This article was published on: 12/2/19 11:47 AM
By Helen Rose
As humanity faces catastrophic climate change, a term used last week by the United Nations in their 10th Emissions Gap Report, we all have an opportunity to evaluate and change behaviors that fuel the crisis. One way to change our behavior is to pay attention to, reflect and act upon the words of religious, moral and social justice leaders, both past and present.
In 1967, Rev. Dr. Martin Luther King, Jr. influenced by the writing of Unitarian minister, Rev. Theodore Parker, said, “Let us realize that the arc or the moral universe is long, but it bends towards justice.”
Though that may be true, lately it feels like we’re not doing enough to ensure this bend, specifically when it comes to climate change and environmental justice issues stemming from it. To create meaningful change for the future, we must reflect on the greatest social movements in our nation’s past.
John Biewen — producer and host of Scene on Radio’s “Seeing White” podcast — speaks to why remembering and valuing history within the United States is harder than it seems. In “Made in America,” the third part of his series , he says, “We Americans are notorious for not knowing or caring about history… On the whole, Americans care a whole lot more about tomorrow. Forget yesterday. Yesterday was so long ago, for one thing. Get over it.”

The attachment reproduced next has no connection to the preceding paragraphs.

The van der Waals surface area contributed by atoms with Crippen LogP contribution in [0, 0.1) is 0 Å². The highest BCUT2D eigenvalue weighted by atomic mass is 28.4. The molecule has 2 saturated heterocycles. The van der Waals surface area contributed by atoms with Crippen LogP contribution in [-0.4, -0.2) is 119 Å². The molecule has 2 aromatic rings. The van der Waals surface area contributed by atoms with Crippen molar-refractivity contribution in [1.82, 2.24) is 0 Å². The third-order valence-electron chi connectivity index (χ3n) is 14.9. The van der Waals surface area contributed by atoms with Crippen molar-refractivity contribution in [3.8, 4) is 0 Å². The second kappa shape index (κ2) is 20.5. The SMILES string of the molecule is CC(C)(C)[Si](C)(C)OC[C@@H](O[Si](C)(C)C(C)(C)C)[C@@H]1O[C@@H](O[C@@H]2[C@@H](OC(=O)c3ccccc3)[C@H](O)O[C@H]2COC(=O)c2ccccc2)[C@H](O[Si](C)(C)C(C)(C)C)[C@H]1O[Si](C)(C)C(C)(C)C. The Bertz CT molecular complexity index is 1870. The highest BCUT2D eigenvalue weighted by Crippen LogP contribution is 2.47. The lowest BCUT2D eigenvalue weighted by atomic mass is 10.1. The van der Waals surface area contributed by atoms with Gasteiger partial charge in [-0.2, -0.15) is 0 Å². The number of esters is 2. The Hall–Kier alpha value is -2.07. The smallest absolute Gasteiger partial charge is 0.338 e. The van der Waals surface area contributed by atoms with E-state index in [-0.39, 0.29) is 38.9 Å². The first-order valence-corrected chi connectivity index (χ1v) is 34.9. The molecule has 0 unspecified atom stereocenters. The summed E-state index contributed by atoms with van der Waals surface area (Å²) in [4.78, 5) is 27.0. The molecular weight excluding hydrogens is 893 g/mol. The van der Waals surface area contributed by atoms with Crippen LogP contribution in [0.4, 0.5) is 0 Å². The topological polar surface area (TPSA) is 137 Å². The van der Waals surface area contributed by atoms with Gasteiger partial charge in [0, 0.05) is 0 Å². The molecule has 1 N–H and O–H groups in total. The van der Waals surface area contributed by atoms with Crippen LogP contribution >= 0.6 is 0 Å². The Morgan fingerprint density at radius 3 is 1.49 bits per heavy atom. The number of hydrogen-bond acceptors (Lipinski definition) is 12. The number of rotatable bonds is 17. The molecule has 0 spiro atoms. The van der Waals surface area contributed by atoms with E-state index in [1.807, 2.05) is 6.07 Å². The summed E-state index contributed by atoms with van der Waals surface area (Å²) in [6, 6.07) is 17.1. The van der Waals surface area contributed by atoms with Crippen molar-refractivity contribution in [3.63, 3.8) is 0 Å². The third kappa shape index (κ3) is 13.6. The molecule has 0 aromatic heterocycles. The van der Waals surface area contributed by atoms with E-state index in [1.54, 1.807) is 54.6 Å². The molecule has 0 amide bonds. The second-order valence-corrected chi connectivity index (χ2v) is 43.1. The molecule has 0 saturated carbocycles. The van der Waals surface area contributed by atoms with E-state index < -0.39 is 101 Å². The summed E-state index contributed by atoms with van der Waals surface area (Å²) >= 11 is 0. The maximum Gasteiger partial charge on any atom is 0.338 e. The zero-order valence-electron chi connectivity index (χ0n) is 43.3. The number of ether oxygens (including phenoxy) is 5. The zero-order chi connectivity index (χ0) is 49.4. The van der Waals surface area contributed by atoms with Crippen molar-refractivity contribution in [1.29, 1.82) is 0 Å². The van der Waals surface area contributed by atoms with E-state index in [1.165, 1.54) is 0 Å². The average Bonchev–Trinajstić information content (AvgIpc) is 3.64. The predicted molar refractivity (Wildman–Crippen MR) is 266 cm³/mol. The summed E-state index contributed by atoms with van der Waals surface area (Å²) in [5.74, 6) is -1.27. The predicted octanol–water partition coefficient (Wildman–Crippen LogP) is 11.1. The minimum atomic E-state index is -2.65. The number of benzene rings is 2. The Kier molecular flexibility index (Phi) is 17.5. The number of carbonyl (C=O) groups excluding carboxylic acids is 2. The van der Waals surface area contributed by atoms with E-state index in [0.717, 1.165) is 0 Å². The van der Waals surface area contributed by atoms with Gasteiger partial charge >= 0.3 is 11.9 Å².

We’re at a tipping point where tomorrow, as we’ve known it, isn’t guaranteed. While the arc of the universe may be long, our place in it is in jeopardy. Today, simply valuing the words of religious, moral and social justice leaders isn’t enough.
We must find ways to speak and act with a sense of morality as the world’s most vulnerable people and communities are most significantly impacted and as the consumption habits of the global north are harming the global south.
Earth Day Network (EDN) and the Parliament of the World’s Religions (PoWR), organizations with deep historical ties to social movements within the United States and across the world, along with several other organizations, are co-hosting a series of global religious and moral conversations on climate change.
We invite you to join us for the first Global Conversation on Thursday, December 5th from 11:30 a.m. to 1:00 p.m. EST.
The series of conversions will run between December 2019 and April 2020, the 50th anniversary of Earth Day. You’ll have the opportunity to hear from, and engage with, global faith leaders and further develop your moral voice around the climate crisis.
More about the organizations: PoWR got its start by fostering interfaith dialogue in 1893 at the first World’s Fair in Chicago. EDN traces its history to 1970, when 20 million Americans took to the streets on the first Earth Day to usher in the modern environmental movement.
Additional Partners: Arizona State University’s Sustainability, Energy, Education and Knowledge-sharing (SEEK) Project; Soka Gakkai International; the Center for Earth Ethics, Faith & the Common Good; and Interfaith Power and Light
Helen Rose is Faith Outreach Coordinator at Earth Day Network.